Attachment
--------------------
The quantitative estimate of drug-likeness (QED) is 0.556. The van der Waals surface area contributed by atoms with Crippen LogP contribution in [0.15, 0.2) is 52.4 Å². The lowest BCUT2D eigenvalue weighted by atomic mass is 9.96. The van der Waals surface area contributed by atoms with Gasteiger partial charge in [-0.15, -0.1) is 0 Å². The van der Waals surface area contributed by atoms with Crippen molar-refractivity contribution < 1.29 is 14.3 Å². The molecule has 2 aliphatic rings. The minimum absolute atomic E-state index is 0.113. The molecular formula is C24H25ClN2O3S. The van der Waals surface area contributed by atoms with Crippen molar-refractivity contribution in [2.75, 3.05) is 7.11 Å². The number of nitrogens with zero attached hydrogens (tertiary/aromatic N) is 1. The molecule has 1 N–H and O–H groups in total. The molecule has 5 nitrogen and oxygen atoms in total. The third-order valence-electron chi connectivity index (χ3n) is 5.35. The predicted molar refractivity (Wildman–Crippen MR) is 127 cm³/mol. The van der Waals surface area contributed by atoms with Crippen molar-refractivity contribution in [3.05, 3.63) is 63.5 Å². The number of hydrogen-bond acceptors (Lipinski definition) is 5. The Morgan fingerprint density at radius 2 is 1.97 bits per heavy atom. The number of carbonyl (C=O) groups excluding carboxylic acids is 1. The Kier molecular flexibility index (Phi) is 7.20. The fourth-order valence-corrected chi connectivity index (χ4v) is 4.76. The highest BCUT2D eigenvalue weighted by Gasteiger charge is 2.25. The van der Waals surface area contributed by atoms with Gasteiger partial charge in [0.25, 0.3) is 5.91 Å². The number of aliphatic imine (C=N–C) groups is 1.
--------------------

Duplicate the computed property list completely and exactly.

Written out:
The quantitative estimate of drug-likeness (QED) is 0.556. The van der Waals surface area contributed by atoms with Crippen LogP contribution in [0.15, 0.2) is 52.4 Å². The lowest BCUT2D eigenvalue weighted by atomic mass is 9.96. The van der Waals surface area contributed by atoms with Gasteiger partial charge in [-0.15, -0.1) is 0 Å². The van der Waals surface area contributed by atoms with Crippen molar-refractivity contribution < 1.29 is 14.3 Å². The molecule has 2 aliphatic rings. The minimum absolute atomic E-state index is 0.113. The molecular formula is C24H25ClN2O3S. The van der Waals surface area contributed by atoms with Crippen molar-refractivity contribution in [2.75, 3.05) is 7.11 Å². The number of nitrogens with zero attached hydrogens (tertiary/aromatic N) is 1. The molecule has 1 N–H and O–H groups in total. The molecule has 5 nitrogen and oxygen atoms in total. The third-order valence-electron chi connectivity index (χ3n) is 5.35. The predicted molar refractivity (Wildman–Crippen MR) is 127 cm³/mol. The van der Waals surface area contributed by atoms with Crippen molar-refractivity contribution in [3.05, 3.63) is 63.5 Å². The number of hydrogen-bond acceptors (Lipinski definition) is 5. The Morgan fingerprint density at radius 2 is 1.97 bits per heavy atom. The number of carbonyl (C=O) groups excluding carboxylic acids is 1. The Kier molecular flexibility index (Phi) is 7.20. The fourth-order valence-corrected chi connectivity index (χ4v) is 4.76. The highest BCUT2D eigenvalue weighted by Gasteiger charge is 2.25. The van der Waals surface area contributed by atoms with Gasteiger partial charge in [0.25, 0.3) is 5.91 Å². The number of aliphatic imine (C=N–C) groups is 1.